Mooney’s Latest “Dirty” Ploy
Alex Mooney’s victory in Annapolis last week was buried in The Frederick News-Post. His triumphant ploy received further obfuscation by the local editor in charge of headlines: “PIPKIN REPLACES BRINKLEY AS SENATE MINORITY WHIP.”
The “play” of the story, together with the headline, made it appear that FNP Managing Editor Terry Headlee was in league with the ex-state senator. Annapolis Reporter Meg Tully stuck to facts, as usual. But the “real” story all my colleagues, friends and I knew was how generally admired Frederick/Carroll County Sen. David Brinkley was denied the minority leader’s office by Maryland GOP new state Chairman Mooney.
The motive? Alex’s bursting hunger to succeed U.S. Rep. Roscoe Bartlett. Trekking after that ambition the first-term senator paired up with the congressman’s son, also newly elected to the House of Delegates. The freshman duo played pranks on the more senior members of the General Assembly. For example, they sought to create confusion by wearing each other’s name badges.
At the time, my column belittled their stab at humor’s lack of taste; I dubbed the pair Katzenjammer Kids, taken from a comic strip popular in my childhood. I congratulated myself on my wit. I stopped smiling when I discerned the son of old telephone buddy Vincent Mooney was deadly serious. Simply put, he heartily befriended Joe Bartlett to get closer to his father and mother; Ellen Bartlett has for 18 years been more active in local politics than the busy U.S. representative.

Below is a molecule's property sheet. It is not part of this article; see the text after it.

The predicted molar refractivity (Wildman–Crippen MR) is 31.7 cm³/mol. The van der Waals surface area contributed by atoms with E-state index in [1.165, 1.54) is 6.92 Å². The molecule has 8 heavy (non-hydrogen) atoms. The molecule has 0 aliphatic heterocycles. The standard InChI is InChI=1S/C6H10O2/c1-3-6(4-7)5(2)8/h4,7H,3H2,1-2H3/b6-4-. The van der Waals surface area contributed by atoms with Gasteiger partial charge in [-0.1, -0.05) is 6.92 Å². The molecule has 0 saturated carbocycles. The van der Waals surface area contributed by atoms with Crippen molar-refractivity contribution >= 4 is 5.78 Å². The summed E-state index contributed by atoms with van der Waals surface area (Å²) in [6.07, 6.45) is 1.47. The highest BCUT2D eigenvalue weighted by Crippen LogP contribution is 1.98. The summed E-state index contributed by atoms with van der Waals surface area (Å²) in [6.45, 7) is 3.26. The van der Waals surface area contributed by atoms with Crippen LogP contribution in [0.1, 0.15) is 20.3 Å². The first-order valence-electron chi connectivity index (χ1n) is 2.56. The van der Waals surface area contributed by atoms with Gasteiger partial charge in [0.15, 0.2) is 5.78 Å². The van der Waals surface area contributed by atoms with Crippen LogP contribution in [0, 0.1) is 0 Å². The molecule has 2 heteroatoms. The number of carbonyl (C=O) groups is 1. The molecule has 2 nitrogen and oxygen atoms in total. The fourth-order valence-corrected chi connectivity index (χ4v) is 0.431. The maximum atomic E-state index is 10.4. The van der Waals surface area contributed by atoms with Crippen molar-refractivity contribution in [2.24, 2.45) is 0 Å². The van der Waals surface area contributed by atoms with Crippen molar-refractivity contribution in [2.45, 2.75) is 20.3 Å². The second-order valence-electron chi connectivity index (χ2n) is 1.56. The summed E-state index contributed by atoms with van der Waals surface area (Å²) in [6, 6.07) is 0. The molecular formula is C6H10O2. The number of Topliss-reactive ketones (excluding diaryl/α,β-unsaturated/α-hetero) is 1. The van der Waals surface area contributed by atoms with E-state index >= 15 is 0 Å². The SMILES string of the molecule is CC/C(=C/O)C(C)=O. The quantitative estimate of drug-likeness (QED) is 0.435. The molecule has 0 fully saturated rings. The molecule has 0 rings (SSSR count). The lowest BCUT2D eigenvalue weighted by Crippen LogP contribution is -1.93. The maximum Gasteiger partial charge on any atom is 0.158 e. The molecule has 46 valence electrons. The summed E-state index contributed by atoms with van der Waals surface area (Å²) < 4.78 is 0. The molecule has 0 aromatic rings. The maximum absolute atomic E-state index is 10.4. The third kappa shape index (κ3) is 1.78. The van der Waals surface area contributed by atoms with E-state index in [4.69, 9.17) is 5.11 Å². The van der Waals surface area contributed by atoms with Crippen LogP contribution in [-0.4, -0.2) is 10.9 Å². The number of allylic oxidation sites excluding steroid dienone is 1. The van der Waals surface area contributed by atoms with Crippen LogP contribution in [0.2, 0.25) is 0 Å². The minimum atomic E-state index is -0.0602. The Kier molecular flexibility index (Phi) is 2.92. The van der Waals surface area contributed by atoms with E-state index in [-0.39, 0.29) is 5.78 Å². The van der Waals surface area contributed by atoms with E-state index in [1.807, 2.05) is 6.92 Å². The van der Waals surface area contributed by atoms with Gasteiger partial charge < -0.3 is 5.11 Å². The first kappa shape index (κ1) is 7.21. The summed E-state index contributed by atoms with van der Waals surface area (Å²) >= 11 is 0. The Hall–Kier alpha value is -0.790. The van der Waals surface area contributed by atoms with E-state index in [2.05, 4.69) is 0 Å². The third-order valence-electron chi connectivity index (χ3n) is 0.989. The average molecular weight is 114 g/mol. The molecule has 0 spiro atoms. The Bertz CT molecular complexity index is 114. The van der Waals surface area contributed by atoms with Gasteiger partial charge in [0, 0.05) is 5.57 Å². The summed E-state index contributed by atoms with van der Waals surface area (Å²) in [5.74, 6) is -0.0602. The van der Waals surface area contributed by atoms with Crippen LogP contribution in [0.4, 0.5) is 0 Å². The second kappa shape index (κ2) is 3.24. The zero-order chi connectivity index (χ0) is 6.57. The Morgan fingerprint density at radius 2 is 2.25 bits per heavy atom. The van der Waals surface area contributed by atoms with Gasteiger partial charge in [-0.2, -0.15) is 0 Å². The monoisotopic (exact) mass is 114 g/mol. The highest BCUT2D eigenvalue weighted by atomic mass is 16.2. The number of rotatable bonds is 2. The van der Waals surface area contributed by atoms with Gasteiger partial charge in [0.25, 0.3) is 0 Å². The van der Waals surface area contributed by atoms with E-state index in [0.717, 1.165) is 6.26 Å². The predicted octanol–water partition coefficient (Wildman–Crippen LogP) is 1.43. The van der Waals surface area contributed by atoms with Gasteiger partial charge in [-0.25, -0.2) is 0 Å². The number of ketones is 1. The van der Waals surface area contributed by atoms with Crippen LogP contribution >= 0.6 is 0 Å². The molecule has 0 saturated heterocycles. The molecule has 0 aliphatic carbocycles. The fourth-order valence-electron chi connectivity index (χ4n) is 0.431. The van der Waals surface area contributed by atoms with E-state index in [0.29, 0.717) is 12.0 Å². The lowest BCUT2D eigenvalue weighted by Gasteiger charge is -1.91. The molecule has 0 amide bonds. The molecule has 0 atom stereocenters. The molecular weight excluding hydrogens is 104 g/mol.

Alex’s consuming passion I didn’t recognize until after his initial four years in the state capital; long after Anita Stup, the former president of the Board of County Commissioners, did. Then-Delegate Stup brought along to my then-annual New Year’s Eve party the then-candidate for Jack Derr’s place in the state Senate.
Largely based on my still-fast friend’s recommendation, I wrote columns glorifying Vince Moody’s male child. Anita’s attitude chilled after the Katzenjammer Kids’ antics. I hung in there for the newly elected legislator; continuing to regard him as very capable to reform his egocentric politics, I dubbed him “my littlest fascist.” He was not amused and told me so; I chided him to stop being so totalitarian.
A heavy cloud arose in the right quadrant of the heavens, which is to say I don’t really know what happened; Anita Stup didn’t tell me. I was slow to admit most of Alex’s funding came from out of the county and even the state. Forced gradually to accept the party’s fresh-faced candidate was nothing more than a tool for right-wing extremists, not limited to his mother’s fellow Cuban exiles, overwhelmingly in Florida.
The Republican state chairman practices allegiance to no political party; he’s in the public life, strictly for himself. When an old Frederick friend filed last year to contest for the Maryland Senate, I didn’t much care that Ron Young was a Democrat; his best qualification was standing up to Alex Mooney. When Ron nosed out the three-term senator, like many others in the county I breathed a sigh of genuine relief. Ding-dong, another execrable public official was electorally dead.
As David Brinkley and all Maryland learned last week, Alex Mooney is still very politically alive. In the first major act since his naming as chairman by the state GOP central committee, he scuttled the opportunity by a much better qualified Republican to lead the members to a more secure route in Democrat-dominated Maryland.
Vince Mooney’s child behavior is another reason why I reject partisan politics.